Optimizing Microsoft SQL Server Analysis Services: Optimization Tools: Basic Usage

  1. Click Finish to close the wizard, and to return to the Analysis Manager console.
  2. Exit Analysis Manager, as desired.

Toward More Sophisticated Approaches for Utilization Analysis

I often receive e-mails and calls from clients, as well as from members of my general audience, asking how they can approach the creation of a more sophisticated report to assist in their usage analysis pursuits. This is sometimes based upon a need to create a report similar to the pre-defined, on-screen reports, but in a way that allows for printing, publishing to the web, or otherwise delivering report results to information consumers. Moreover, some users simply want to be able to design different reports that they can tailor themselves, to meet specific needs not addressed by the Usage Analysis Wizard’s relatively simple offerings. Others want a combination of these capabilities, and / or simply do not like the rather basic user interface that the wizard presents, as it is relatively awkward, does not scale and so forth.

All of these needs can be met in numerous ways, including the use of multiple external reporting options. In later articles, we will take a look at approaches to the need for more sophisticated analysis, exposing the data source itself, and how we might access it in addressing these needs.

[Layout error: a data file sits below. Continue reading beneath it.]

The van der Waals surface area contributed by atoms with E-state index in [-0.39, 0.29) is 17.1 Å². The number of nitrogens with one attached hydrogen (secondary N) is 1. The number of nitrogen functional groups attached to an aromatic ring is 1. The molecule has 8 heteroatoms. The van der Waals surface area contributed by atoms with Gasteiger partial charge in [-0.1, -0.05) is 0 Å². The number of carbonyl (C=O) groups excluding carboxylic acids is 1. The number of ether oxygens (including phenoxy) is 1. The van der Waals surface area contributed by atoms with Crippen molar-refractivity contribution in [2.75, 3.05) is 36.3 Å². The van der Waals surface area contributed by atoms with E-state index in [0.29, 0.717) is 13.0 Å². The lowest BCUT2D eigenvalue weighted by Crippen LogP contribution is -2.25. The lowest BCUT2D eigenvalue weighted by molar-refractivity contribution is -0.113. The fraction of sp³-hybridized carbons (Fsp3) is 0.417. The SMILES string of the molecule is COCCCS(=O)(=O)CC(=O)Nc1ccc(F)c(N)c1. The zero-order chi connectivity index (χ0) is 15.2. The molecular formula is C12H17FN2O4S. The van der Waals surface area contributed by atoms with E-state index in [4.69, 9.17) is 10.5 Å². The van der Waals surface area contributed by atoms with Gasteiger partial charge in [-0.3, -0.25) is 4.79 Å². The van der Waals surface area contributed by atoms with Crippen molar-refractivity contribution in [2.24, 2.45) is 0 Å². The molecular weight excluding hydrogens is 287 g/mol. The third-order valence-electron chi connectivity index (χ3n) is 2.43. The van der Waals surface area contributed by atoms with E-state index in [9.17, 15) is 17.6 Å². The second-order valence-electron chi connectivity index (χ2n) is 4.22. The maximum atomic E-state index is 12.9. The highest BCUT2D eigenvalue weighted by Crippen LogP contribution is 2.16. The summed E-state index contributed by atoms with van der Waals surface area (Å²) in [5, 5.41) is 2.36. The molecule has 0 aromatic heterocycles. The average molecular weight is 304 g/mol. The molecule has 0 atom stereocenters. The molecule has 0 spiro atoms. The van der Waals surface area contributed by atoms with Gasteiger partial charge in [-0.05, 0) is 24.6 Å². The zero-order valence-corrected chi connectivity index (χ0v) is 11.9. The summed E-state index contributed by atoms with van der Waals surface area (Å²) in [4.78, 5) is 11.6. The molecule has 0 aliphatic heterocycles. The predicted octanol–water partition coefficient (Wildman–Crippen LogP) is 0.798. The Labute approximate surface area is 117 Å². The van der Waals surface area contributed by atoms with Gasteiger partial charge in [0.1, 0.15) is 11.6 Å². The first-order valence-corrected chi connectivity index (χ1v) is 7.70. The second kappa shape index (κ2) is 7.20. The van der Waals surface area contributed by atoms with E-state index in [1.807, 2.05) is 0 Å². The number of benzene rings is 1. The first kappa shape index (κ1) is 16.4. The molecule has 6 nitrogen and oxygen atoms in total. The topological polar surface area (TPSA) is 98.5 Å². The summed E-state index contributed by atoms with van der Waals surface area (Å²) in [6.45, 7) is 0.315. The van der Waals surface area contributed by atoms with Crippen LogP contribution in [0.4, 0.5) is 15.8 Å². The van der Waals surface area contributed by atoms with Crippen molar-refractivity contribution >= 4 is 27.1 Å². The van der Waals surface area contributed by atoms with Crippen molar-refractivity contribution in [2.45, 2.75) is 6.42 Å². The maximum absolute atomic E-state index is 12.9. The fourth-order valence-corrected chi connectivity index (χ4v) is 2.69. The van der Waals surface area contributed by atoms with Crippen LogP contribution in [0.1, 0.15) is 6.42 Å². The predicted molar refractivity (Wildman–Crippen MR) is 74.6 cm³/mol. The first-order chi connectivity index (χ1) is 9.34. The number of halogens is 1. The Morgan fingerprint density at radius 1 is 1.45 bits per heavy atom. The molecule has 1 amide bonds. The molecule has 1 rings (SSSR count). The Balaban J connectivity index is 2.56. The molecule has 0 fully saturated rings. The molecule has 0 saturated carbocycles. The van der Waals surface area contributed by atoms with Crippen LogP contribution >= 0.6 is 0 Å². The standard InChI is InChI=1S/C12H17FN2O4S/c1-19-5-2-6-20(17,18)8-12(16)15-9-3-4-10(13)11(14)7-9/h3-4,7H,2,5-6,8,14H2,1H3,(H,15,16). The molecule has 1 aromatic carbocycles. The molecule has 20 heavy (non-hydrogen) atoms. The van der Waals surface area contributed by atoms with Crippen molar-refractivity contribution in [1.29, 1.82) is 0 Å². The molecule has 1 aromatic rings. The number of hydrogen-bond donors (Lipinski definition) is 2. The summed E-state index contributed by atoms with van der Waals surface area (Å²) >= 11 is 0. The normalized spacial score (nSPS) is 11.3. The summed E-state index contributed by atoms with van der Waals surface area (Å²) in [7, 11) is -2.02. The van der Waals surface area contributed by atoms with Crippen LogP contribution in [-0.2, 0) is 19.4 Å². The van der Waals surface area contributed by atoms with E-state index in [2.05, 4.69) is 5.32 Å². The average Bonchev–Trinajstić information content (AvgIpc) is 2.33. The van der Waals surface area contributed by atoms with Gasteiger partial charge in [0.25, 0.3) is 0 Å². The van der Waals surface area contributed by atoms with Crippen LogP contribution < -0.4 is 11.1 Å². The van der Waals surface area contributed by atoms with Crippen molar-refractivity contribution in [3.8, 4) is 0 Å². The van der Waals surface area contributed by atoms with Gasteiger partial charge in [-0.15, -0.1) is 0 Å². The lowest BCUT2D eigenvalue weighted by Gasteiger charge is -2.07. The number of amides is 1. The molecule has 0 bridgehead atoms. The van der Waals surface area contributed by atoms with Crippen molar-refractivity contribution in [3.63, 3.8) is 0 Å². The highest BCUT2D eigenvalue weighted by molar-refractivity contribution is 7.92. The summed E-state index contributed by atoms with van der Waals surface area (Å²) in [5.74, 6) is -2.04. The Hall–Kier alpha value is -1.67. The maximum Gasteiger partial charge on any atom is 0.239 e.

In this lesson, Basic Usage Analysis, we introduced the topic of usage analysis for our multidimensional cubes, and discussed its importance as a contributor to overall performance enhancement. We contrasted the Usage Analysis Wizard with the Usage-Based Optimization Wizard, and then focused on the Usage Analysis Wizard as a “quick and dirty” means of viewing cube processing activity statistics both in development and production. Next, we modified an illustrative standard report, examining options for how we can tailor (by filtering) our selections to more closely meet our needs.

Our hands-on examination of the Usage Analysis Wizard in its simplest form, together with a discussion of the somewhat limited on-screen report set it offers, undoubtedly leads the experienced developer and operator to foresee the inevitable need to extend our reporting capabilities for various business reasons. In subsequent articles, we will examine the source of cube performance statistics. We will expose ways that we can directly obtain more detailed information surrounding cube processing events, in a manner that allows more sophisticated selection and filtering. Furthermore, we will discuss options for more customized reporting of these metrics, as well as a wider range of delivery choices.

Copyright 2004 by the author.

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